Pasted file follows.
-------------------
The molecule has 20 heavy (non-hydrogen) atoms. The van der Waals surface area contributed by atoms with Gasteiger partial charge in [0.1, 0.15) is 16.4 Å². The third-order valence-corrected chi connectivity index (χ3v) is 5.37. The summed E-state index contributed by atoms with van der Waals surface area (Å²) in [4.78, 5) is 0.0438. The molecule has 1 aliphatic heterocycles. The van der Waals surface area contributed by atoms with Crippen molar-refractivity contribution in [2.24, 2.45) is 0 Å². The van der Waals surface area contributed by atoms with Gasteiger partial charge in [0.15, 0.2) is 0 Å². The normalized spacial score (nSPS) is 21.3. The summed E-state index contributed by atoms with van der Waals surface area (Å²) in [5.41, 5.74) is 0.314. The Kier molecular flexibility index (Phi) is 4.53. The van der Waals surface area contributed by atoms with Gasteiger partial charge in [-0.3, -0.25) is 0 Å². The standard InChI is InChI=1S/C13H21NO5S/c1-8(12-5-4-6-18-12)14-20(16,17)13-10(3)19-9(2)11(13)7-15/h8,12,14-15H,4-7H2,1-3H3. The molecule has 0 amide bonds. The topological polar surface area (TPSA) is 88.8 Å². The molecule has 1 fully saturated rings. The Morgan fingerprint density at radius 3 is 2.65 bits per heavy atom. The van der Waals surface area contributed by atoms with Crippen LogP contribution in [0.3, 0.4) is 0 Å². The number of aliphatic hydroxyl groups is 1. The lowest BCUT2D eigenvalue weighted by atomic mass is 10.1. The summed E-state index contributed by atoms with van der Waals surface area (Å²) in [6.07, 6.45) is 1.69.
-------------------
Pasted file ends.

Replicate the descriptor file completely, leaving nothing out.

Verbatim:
The molecule has 20 heavy (non-hydrogen) atoms. The van der Waals surface area contributed by atoms with Gasteiger partial charge in [0.1, 0.15) is 16.4 Å². The third-order valence-corrected chi connectivity index (χ3v) is 5.37. The summed E-state index contributed by atoms with van der Waals surface area (Å²) in [4.78, 5) is 0.0438. The molecule has 1 aliphatic heterocycles. The van der Waals surface area contributed by atoms with Crippen molar-refractivity contribution in [2.24, 2.45) is 0 Å². The van der Waals surface area contributed by atoms with Gasteiger partial charge in [0.15, 0.2) is 0 Å². The normalized spacial score (nSPS) is 21.3. The summed E-state index contributed by atoms with van der Waals surface area (Å²) in [5.41, 5.74) is 0.314. The Kier molecular flexibility index (Phi) is 4.53. The van der Waals surface area contributed by atoms with Gasteiger partial charge in [-0.3, -0.25) is 0 Å². The standard InChI is InChI=1S/C13H21NO5S/c1-8(12-5-4-6-18-12)14-20(16,17)13-10(3)19-9(2)11(13)7-15/h8,12,14-15H,4-7H2,1-3H3. The molecule has 0 amide bonds. The topological polar surface area (TPSA) is 88.8 Å². The molecule has 1 fully saturated rings. The Morgan fingerprint density at radius 3 is 2.65 bits per heavy atom. The van der Waals surface area contributed by atoms with Crippen LogP contribution in [0.3, 0.4) is 0 Å². The number of aliphatic hydroxyl groups is 1. The lowest BCUT2D eigenvalue weighted by atomic mass is 10.1. The summed E-state index contributed by atoms with van der Waals surface area (Å²) in [6.07, 6.45) is 1.69.